Let Me Lie is a true psychological thriller. The suspense, the mystery, the secrets all feed into the story keeping the reader guessing as to what will happen next. There were so many twists and turns that I found myself wanting to skip ahead and see where they were heading. And oh the lies… so many lies. Lies on top of lies on top of lies. Sounds like it could get confusing but it was just the opposite. They all played into the story perfectly. The story is told from multiple points of views. I loved that one of the points of view was unidentified. This kept me guessing as who was telling their story without revealing themselves. From the different voices it was fun to try to tell who was lying, who was telling the truth, and who was telling the story as they knew it whether truthful or not. If you are looking for a psychological thriller full of twists and moment that will make you stop and think…Let Me Lie is the book for you.
Zoe Walker sees an advert with her photograph in the paper of the London tube. Who has put it there and why is the next day a picture of another women in the same advert? After the brutal death of a woman, whose picture has been in the advert as well, Zoe contacts the police to unravel the mystery behind these strange occurences.
The premise of I See You was so interesting and just the thought of getting stalked by men during your commute was deeply unsettling. And I really enjoyed the story up to a certain point, even though I didn´t particularly like the main character Zoe, who was too whiney for my taste.
But then the last 80 pages happened, which included two story twists. The first twist I could have tolerated, despite it being an unrealistic one. But then, literally on the last page, there is another twist, which in a way ruined the book for me.
I get it why Clare Mackintosh has done this, she wants to give the reader (especially the female ones) something to think about after having finished the book. I understand her reasoning behind it. But I would have preferred a sense of closure with this novel and not another shocking revelation on top of a perfectly fine ending. I´m not afraid to admit that I have developed a certain kind of twist-fatigue with regards to psychological thrillers.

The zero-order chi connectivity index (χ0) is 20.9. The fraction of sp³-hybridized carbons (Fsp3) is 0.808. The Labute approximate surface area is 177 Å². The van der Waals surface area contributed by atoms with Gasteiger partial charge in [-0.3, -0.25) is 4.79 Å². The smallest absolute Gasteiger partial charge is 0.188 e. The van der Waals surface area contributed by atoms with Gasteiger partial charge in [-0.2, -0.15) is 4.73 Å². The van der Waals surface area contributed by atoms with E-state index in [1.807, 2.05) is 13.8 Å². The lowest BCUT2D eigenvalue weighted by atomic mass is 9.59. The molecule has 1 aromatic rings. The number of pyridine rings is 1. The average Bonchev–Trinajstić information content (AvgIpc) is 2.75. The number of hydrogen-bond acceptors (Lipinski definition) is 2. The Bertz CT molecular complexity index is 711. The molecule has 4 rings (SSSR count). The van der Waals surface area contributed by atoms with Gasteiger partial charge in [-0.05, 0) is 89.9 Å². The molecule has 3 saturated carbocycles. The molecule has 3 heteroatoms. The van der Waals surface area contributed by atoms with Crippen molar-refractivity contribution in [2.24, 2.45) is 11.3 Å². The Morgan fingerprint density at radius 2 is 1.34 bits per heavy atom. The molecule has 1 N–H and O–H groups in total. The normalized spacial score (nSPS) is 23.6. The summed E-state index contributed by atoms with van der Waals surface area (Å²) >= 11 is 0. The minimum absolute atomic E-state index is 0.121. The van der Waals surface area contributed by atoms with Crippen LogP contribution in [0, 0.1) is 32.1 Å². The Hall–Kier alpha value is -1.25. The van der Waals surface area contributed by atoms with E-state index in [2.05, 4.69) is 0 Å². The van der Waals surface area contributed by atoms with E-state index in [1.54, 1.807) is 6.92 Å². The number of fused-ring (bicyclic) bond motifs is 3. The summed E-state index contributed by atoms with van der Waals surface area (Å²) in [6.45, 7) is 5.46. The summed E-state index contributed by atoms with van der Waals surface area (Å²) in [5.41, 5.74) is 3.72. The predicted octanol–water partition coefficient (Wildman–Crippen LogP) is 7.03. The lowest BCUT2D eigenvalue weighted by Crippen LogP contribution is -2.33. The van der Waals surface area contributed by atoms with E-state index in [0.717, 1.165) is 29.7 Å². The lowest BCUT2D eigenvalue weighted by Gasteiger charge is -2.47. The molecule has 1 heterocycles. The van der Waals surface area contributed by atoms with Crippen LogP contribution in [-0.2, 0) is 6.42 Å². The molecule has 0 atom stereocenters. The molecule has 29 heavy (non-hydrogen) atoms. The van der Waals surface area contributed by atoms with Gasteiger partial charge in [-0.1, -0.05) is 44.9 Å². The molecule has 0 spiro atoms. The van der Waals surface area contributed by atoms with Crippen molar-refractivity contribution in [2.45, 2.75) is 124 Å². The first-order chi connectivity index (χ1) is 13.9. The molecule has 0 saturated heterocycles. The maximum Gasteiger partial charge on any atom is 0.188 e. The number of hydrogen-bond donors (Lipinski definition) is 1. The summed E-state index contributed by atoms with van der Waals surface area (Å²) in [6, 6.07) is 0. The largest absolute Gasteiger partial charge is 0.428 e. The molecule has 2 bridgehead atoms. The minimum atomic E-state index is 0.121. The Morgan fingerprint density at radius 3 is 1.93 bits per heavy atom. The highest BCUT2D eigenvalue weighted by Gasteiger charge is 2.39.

I See You isn´t by any means a bad book and it is a page turning read, but I can´t help it: I´m slightly disappointed by it.
In I See You we have a situation where women are being stalked, and sometimes more, based on a new service that sells their commute details. The basic premise is that most of us do the same things every day (walk the dog at the same time on the same route, sit on the same seat in on the subway, etc.), which makes it easy for people to watch our movements and then use them to do harm.
I liked the concept of the book. I wouldn't say that it kept my heart pounding and it didn't make me look over my shoulder constantly, but it was an enjoyable book. I didn't guess the outcome, so I have to give props there. Although a part of me feels like it was a stretch and I'm not sure there was much justification for the 'who done it' other than to fool the reader. But it's fiction, so I'll allow it.
It often drifted back in time, sometimes in the middle of current dialogue, and that annoyed me. While I'm not at all a fan of the 'info dump' method, I think there could have been better ways to introduce some of the information without disrupting the flow of the story. For me, it detracted from the feeling of suspense I was hoping to have.
I've seen some comments from reviews that they enjoyed I Let You Go by the same author a bit more, so I'll give that one a shot too.